Suggestions for ease of cleaning/turning?

Looking for pointers to make my soon-to-be-built STR (small lakefront house) as easy & efficient as possible to clean & maintain…thinking about design elements and decor…Thank you for your input!

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Read as much as you can here. There are thousands of tips :slight_smile:


Some of it depends on where you are, what kind of listing, what kind of style you want.

For example if you get an oiled bronze fixture and hard water, the mineral deposits are going to look terrible. Hard surfaces and as few textiles as practical. Shutters not drapes, hard floors not carpet. I prefer a shower curtain that can be laundered after each guest instead of glass that has to be kept sparkling.


If building from scratch you have some great opportunities.

Start with the floor plan. If you can fit in 36” or larger interior doors it will make it easier for guests to get their luggage from the front door to the bedroom. You have less wall scratches to deal with and it’s one aspect that means you could promote it as accessible.

Make sure bedrooms have enough room for luggage. Maybe a nook that could hold a bench to sit an open suitcase on?

One of the furnishings we are dealing with a lot is broken or tangled blinds. Consider integrating them into the windows. Less cleaning and less chance guests can break them.

When planning outlets and electricity make sure you have a way to wire in a front door camera. Don’t be stingy on outlets. Make sure there are easily accessible plugs near all the beds for phone charging and Cpap machines. If you can make it possible to never require an extension cord you are golden. You might even want to consider an outside charging station for electric cars.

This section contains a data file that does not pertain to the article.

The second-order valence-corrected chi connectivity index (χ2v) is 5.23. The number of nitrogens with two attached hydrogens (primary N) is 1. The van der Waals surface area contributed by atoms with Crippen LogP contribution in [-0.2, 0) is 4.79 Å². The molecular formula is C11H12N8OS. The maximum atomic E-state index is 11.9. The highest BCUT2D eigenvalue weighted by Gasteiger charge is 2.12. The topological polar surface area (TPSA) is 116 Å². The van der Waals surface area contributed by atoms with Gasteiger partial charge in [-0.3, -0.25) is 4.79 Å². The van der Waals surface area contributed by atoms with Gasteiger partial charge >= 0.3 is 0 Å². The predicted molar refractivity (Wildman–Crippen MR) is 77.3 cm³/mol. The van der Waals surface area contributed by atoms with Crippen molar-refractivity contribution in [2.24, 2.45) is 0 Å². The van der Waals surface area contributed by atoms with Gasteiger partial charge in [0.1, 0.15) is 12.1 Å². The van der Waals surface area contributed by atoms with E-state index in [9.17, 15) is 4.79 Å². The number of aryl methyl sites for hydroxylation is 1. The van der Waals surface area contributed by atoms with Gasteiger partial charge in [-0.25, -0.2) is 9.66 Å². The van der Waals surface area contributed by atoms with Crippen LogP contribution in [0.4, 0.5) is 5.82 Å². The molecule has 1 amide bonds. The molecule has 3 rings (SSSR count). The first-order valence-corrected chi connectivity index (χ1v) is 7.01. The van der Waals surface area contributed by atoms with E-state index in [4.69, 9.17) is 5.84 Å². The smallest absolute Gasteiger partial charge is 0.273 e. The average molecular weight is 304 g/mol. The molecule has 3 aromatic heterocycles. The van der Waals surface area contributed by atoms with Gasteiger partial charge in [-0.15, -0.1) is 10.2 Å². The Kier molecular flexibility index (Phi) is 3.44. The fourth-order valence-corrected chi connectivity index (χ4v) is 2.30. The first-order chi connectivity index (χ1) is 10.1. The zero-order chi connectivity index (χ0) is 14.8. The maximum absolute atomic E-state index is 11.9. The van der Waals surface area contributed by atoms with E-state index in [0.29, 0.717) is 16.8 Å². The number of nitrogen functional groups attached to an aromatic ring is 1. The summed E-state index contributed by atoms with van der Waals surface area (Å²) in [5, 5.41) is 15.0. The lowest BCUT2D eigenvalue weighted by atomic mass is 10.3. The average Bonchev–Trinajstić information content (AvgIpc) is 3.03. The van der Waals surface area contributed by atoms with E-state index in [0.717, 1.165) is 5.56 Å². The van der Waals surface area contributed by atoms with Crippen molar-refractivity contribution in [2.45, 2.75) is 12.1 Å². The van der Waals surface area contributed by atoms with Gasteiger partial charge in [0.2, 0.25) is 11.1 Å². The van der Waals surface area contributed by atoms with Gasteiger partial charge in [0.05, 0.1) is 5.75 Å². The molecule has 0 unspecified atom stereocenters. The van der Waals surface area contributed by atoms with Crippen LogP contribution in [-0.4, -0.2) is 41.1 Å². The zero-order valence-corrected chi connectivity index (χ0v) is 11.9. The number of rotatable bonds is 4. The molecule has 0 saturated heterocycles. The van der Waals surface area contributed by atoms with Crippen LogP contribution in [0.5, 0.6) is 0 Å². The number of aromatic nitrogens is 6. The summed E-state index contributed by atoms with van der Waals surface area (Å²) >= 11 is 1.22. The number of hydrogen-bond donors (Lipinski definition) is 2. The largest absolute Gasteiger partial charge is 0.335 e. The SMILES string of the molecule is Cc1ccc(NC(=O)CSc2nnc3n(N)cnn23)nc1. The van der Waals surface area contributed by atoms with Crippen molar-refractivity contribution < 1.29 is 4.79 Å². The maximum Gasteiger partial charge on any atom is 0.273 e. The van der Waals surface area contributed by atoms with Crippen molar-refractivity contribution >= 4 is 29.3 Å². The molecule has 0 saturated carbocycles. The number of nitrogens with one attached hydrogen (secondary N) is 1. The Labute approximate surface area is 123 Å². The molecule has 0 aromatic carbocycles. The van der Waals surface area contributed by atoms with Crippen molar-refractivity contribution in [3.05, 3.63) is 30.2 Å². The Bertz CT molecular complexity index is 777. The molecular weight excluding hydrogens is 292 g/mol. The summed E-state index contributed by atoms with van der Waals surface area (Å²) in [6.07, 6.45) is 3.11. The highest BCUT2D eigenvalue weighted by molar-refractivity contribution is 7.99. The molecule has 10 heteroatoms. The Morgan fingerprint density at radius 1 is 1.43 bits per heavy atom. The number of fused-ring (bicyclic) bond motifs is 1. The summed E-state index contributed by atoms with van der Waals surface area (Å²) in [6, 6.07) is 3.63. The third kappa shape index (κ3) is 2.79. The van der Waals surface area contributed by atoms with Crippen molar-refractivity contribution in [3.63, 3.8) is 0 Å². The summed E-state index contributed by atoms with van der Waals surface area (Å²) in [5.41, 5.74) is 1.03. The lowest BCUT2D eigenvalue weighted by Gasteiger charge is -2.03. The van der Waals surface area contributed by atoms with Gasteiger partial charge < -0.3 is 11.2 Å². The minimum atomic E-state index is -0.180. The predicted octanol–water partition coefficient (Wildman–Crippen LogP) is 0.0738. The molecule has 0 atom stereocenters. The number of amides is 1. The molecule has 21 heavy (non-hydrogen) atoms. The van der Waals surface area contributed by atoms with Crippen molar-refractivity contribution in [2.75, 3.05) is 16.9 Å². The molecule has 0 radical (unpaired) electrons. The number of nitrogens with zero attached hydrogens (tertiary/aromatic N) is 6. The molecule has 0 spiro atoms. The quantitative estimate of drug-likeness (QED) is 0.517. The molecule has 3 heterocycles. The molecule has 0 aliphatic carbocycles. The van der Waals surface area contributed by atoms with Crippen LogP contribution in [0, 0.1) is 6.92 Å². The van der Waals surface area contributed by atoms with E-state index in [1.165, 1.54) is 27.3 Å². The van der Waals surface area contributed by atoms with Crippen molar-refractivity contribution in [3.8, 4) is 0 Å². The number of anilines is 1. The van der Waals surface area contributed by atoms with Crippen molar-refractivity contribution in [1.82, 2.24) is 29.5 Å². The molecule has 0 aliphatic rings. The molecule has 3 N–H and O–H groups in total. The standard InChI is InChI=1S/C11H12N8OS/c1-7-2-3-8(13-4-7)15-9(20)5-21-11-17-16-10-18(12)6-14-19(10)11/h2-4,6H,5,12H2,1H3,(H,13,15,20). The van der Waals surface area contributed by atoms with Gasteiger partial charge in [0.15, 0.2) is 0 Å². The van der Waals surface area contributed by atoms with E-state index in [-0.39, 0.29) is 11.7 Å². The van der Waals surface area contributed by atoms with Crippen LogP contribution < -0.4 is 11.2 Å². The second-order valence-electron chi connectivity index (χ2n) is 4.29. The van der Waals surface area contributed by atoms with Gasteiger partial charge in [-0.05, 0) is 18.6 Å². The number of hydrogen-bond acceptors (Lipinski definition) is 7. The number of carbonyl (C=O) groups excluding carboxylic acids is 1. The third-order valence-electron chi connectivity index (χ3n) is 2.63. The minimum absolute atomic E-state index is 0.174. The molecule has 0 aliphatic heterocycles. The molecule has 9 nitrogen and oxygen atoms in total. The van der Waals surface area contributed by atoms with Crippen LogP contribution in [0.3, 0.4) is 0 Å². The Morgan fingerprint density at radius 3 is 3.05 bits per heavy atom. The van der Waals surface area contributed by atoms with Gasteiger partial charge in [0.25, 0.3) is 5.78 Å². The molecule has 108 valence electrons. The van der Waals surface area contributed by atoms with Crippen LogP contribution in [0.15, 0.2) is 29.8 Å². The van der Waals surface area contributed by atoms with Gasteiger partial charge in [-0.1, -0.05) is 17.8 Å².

Though I love tile in bathrooms and kitchens, cleaning grout can be a pain. You might want to consider solid surface showers and back splashes. If you are going with glass shower walls think about rain glass. It’s more expensive, but if the guests don’t wipe it down daily it won’t look spotted.

When picking fixtures pick something that can be replaced on a turnover if need be. In my home I sometimes pick esoteric plumbing fixtures. It takes weeks to get replacement parts. For my rentals I go with something I can get parts for at Home Depot.

As for floors, carpet is always my problem area. One of my home only has carpet in the secondary bedroom, but I’m trying to get stains out of it constantly. I’ve had stained rugs, and can replace them with a run to Home Goods. Carpet on the other hand…

Many of my kitchen appliances have been replaced due to renters inadvertently misusing them. It was my fault, I bought the fancy appliances for myself, and guests aren’t combing the users manual to get the right settings. Go ahead and get the simplest models you can find. For laundry, get something that would hold huge loads, you will be doing lots of laundry for turnovers, big tubs and drums are your friend.

Do splurge on the thermostats so you can change and monitor them from home. That way you can turn them down after guests checkout and turn them up a few hours before the new folks arrive. Looking at history helped me see I was going to need my AC fixed before my guests were inconvenienced by a terribly hot house in the summer.


Not sure why people like blinds so much, but I prefer curtains. Something simple, attached with clip rings, so they can be easily taken down and washed. Seems like guests are prone to break blinds, and it seems like they would take time to clean.